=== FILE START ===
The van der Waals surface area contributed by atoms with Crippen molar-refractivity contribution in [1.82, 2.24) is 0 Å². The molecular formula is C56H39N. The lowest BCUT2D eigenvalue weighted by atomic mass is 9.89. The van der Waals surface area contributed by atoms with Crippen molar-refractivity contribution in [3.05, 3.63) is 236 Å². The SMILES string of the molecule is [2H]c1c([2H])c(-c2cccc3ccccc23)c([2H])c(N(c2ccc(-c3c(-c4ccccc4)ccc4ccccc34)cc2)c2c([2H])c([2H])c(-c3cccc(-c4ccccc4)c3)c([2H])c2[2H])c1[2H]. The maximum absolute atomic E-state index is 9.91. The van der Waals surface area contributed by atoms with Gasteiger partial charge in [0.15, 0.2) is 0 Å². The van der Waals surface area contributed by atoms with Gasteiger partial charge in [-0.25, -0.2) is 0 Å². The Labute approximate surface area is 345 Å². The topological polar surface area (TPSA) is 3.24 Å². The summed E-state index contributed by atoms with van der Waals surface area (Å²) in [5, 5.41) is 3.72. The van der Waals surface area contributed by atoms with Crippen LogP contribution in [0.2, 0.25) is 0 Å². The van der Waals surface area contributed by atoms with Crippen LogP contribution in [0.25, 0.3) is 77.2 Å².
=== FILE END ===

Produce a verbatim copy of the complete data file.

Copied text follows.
The van der Waals surface area contributed by atoms with Crippen molar-refractivity contribution in [1.82, 2.24) is 0 Å². The molecular formula is C56H39N. The lowest BCUT2D eigenvalue weighted by atomic mass is 9.89. The van der Waals surface area contributed by atoms with Crippen molar-refractivity contribution in [3.05, 3.63) is 236 Å². The SMILES string of the molecule is [2H]c1c([2H])c(-c2cccc3ccccc23)c([2H])c(N(c2ccc(-c3c(-c4ccccc4)ccc4ccccc34)cc2)c2c([2H])c([2H])c(-c3cccc(-c4ccccc4)c3)c([2H])c2[2H])c1[2H]. The maximum absolute atomic E-state index is 9.91. The van der Waals surface area contributed by atoms with Gasteiger partial charge in [0.15, 0.2) is 0 Å². The van der Waals surface area contributed by atoms with Gasteiger partial charge in [-0.25, -0.2) is 0 Å². The Labute approximate surface area is 345 Å². The topological polar surface area (TPSA) is 3.24 Å². The summed E-state index contributed by atoms with van der Waals surface area (Å²) in [5, 5.41) is 3.72. The van der Waals surface area contributed by atoms with Crippen LogP contribution in [0.2, 0.25) is 0 Å². The van der Waals surface area contributed by atoms with Crippen LogP contribution in [0.25, 0.3) is 77.2 Å².